As it can be seen Reverend Gordon is addressing the political actions of the British government that he believed was a violation of the God given rights of the citizens of Boston. The British had made null and void the government which the people had established and had set up a government that was only beneficial to the crown ignoring the God-given rights of the people. He went on to say: “Upon the principles which the British Legislature have adopted, in their late extraordinary proceedings, I see not how we can be certain of any one privilege, nor what hinders our being really in a state of slavery to an aggregate of masters, whose tyranny may be worse than that of a single despot ; nor that a man can with propriety say his soul is his own, and not the spring to move his bodily machine in the performance of whatever drudgery his lords may appoint; nor that the public have a permanent and valuable constitution. If the British Legislature is the constitution, or superior to the constitution. Magna Charta, the Bill of Rights, and the Protestant Succession, these boasts of Britons are toys to please the vulgar, and not solid securities.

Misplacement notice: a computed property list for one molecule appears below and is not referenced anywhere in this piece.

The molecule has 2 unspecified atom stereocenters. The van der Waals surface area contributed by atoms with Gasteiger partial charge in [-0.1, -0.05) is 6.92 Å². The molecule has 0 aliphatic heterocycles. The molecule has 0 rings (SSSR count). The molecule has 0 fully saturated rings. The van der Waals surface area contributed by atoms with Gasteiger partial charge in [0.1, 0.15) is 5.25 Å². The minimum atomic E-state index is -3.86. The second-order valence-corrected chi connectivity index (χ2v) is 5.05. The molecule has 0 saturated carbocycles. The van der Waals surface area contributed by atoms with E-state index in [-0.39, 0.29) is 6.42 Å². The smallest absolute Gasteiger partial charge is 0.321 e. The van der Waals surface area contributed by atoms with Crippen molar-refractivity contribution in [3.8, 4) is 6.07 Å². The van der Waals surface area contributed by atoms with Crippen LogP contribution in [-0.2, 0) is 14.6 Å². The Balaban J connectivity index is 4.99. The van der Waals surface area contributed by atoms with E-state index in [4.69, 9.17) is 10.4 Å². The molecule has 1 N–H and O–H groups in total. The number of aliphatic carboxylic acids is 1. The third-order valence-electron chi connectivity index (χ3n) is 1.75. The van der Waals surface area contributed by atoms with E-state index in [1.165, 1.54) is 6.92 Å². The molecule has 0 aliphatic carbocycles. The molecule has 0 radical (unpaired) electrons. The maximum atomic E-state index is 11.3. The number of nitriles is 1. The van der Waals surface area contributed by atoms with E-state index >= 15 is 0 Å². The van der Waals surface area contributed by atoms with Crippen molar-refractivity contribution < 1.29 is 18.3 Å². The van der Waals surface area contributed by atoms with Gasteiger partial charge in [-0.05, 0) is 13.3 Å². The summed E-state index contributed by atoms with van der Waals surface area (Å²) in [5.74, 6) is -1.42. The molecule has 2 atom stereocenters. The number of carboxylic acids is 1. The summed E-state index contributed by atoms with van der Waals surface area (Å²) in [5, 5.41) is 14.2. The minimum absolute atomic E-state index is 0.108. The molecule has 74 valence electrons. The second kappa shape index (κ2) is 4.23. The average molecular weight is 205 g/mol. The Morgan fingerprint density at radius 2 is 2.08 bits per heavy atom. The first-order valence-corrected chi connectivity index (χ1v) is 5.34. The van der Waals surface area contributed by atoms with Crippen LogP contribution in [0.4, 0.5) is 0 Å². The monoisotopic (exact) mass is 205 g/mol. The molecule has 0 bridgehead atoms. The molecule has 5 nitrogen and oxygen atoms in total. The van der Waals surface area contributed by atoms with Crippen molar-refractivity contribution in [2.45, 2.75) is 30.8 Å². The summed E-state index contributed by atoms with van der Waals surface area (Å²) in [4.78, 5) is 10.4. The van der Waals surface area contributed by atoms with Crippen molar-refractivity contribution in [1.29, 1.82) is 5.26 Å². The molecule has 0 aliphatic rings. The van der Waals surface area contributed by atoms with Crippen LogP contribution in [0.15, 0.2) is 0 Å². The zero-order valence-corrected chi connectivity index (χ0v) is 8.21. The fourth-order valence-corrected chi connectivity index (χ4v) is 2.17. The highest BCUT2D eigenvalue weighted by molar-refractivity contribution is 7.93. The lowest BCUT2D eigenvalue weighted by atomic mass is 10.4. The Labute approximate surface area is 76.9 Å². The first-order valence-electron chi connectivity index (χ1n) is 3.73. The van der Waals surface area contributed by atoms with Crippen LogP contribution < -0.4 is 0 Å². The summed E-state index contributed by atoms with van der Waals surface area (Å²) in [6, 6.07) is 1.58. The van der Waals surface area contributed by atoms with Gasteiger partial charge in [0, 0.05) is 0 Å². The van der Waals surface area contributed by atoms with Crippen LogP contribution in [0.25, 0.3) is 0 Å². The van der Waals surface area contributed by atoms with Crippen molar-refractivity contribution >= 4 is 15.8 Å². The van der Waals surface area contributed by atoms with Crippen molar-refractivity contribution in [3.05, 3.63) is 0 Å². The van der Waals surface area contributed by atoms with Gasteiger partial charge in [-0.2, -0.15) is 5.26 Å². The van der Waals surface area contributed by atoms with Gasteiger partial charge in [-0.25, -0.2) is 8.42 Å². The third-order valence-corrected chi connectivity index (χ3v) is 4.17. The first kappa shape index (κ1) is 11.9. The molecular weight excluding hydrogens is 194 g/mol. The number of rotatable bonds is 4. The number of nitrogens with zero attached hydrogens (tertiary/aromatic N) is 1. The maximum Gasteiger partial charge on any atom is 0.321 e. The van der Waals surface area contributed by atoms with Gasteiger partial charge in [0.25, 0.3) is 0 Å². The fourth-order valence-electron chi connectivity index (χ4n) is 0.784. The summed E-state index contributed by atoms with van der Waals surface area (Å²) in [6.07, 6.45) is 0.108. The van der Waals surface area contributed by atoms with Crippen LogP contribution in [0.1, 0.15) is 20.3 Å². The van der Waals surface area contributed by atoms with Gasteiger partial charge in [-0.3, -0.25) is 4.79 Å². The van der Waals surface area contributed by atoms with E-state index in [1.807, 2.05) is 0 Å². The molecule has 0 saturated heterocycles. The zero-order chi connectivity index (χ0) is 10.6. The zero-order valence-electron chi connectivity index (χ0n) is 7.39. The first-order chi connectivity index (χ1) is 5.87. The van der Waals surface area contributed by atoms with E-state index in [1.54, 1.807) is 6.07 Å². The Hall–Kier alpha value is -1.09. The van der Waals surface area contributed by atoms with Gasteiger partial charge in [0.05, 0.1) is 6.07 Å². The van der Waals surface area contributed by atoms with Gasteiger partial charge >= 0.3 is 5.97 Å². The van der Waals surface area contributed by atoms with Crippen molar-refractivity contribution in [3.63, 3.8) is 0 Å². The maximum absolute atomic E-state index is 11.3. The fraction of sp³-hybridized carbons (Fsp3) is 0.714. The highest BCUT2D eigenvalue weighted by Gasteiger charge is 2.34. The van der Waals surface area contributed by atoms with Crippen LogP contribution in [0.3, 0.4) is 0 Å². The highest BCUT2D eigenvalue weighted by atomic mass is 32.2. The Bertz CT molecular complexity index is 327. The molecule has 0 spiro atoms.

The operation of the late unconstitutional acts of the British Parliament would not only deprive the colony of invaluable privileges, but introduce a train of evils little expected by the generality, and give the British ministry such an ascendency in all public afilxirs as would be to the last dangerous.”[3] (Emphasis mine)

This belief that the rights of the individuals were at risk of being brought almost to the point of slavery is verified in letters to the British Parliament from the leaders of the community concerning the removal of the God-given rights the people had enjoyed but was now, because of the establishing of the British Parliamentary rule, set aside and ignored. Here are some of the protests filed to Parliament: "The new constitution of judicature provided by this bill is improper and incongruous with the plan of the administration of justice in Great Britain.

"The Governor and Council, thus instituted with powers with which the British constitution has not trusted his Majesty and his privy-council, have the means of returning such a jury in each particular cause as may best suit wath the gratification of their passions and interests. The lives, liberties, and properties of the subject are put into their hands without control, and the invaluable right of trial by jury is turned into a snare for the people, who have hitherto looked upon it as their main security against the licentiousness of power.

"We see in this bill the same scheme of strengthening the authority of the officers and ministers of state, at the expense of the rights and liberties of the subject, which was indicated by the inauspicious act for shutting up the harbor of Boston.

"By that act, which is immediately connected with this bill, the example was set of a large, important city (containing vast multitudes of people, many of whom must be innocent, and all of whom are unheard), by an arbitrary sentence, deprived of the advantage of that port upon which all their means of livelihood did immediately depend.